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A patient's guide to eye surgery sponsored by the London Eye Hospital

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London Eye Hospital, a dedicated ophthalmic hospital treating all eye conditions, with state-of-the-art facilities in Harley Street and Wimpole Street.
Eye surgery

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Lens implants treatment guide

Implantable lens

Lens implants are used either to replace the natural lens in cases of cataracts and other lens damage, or to replace or supplement the natural lens to enhance vision in cases of long sight, short sight or astigmatism. Lens implants are permanent and designed to last a lifetime, although implantable collamer lenses (ICLs) can be removed and replaced easily if your vision significantly changes.

Refractive lens exchange

In refractive lens exchange (RLE) lens implants are used to replace the existing lens:

  • Monofocal lenses that have equal power across the lens and provide good general distance vision.
  • Toric lenses that correct both shortsightedness and astigmatism.
  • Multifocal lenses that allow for both good distance and close up vision.
  • Trifocal lenses that give intermediate vision as well as distance and close up.
  • Light adjustable lenses that are adjusted a week after implantation using UV light to sculpture the final shape of the lens in the eye.

People who have monofocal or toric lens implants usually require reading glasses for close up work, since the replacement lens is not able to adapt its focal length in the same way as a natural lens. The most advanced lens implants usually give the recipient complete freedom from glasses and contacts.

Phakic lenses

Phakic implantable collamer lenses do not replace the existing natural eye lens, but sit in front of it like an internal contact lens. Since the natural lens is retained, this type of implant provides a far wider range of vision and the recipient does not normally require reading glasses.

Once implanted, phakic lenses cannot be seen in the eye, as they cover the whole of the pupil opening and have their edges tucked under the iris.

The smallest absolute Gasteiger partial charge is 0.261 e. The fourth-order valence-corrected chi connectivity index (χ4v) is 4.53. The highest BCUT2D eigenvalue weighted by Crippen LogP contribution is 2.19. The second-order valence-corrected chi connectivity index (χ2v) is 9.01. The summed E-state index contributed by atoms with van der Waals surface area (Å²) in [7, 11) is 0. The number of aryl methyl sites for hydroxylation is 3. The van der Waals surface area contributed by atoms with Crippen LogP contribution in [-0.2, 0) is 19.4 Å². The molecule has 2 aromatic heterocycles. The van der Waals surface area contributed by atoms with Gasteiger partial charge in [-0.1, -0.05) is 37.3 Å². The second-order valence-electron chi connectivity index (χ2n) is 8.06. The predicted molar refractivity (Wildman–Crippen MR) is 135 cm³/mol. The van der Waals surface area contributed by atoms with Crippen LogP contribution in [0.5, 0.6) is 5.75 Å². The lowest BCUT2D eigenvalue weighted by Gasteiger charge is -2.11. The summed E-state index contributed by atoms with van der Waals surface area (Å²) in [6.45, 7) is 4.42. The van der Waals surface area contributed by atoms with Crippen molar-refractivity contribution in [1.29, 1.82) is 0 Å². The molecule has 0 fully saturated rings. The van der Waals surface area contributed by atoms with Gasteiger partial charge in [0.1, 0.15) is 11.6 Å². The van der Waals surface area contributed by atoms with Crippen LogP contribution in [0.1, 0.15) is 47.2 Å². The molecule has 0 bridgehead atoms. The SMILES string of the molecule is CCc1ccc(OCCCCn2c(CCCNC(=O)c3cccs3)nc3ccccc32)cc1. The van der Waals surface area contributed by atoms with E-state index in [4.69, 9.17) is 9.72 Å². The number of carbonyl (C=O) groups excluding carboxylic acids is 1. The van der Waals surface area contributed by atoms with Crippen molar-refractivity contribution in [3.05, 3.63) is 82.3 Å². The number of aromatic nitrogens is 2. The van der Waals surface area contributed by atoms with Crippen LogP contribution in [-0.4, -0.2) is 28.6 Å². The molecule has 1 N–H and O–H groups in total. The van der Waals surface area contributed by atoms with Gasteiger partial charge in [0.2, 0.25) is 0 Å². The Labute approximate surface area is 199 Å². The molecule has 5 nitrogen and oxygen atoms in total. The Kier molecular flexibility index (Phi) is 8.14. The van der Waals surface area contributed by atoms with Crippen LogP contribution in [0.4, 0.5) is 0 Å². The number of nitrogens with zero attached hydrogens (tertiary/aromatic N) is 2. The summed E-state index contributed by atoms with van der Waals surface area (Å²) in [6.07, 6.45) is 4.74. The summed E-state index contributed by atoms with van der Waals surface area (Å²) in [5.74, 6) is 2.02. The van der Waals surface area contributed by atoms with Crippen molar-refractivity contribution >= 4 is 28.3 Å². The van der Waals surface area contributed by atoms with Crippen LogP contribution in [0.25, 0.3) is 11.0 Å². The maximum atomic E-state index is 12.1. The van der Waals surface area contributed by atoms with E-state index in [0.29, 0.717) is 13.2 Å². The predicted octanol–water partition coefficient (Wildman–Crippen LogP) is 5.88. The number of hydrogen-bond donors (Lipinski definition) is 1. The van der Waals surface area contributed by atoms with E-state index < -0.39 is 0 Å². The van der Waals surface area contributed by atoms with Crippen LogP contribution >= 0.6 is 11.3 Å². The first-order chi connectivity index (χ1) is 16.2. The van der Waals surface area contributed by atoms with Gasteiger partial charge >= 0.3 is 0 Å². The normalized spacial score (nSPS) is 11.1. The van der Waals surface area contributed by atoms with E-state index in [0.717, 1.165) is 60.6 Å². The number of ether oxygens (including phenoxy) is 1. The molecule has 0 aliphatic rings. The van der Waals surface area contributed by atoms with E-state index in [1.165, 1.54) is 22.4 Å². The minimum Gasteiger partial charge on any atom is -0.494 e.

Who are lens implants suitable for?

Lens implants are a vital part of any procedure where the existing lens has to be removed and replaced, such as cataract surgery. However, lens transplants, especially ICL transplants, are becoming more and more common for people who have short or long sight, but who are unsuitable for corrective laser surgery. These include

  • People with a short sight prescription greater than -10.0D.
  • People with a long sight prescription greater than +6.0D.
  • People with thin corneas.
  • People at risk from complications of laser surgery.

ICL transplants can correct prescriptions up to -25.0D in short sight and +12.0D in long sight, as well as astigmatism up to 5.0D. These are all severe visual defects.

Phakic lens implants are normally only recommended for people under 45, who have a good quality natural lens. In older people, this lens has often started to degenerate, making full lens replacement a more practical option.

Lens implant surgery

Lens implant surgery is usually done under local anaesthetic on an out-patient basis. Both the removal of the existing lens (if required) and implantation of the replacement or supplementary lens, are done through a very small incision. The procedure takes less than half an hour.

You will only be able to have one lens implanted at a time. If you need lens implants in both eyes, you may need to wear a single contact lens, or specially adapted glasses in between the two treatments. The second implant is usually done around a week after the first.

It can take a day or two for your vision to fully recover following full lens replacement. You can notice much faster improvements after implantation of a phakic lens.

Risks and complications of lens implants

Phakic lens implants carry few risks, as the surgery is limited to a small incision and the lens is made of a special material to reduce the possibility of rejection by the body.

Full lens replacement carries additional risks, as it’s a more extensive procedure. The most common complication is posterior capsule opacification. This occurs when the back of the replacement lens becomes thicker and clouds the vision and further surgery is then required.

Rare complications include rejection of the lens by the body, retinal detachment, glaucoma or a reduction in vision, especially at night.

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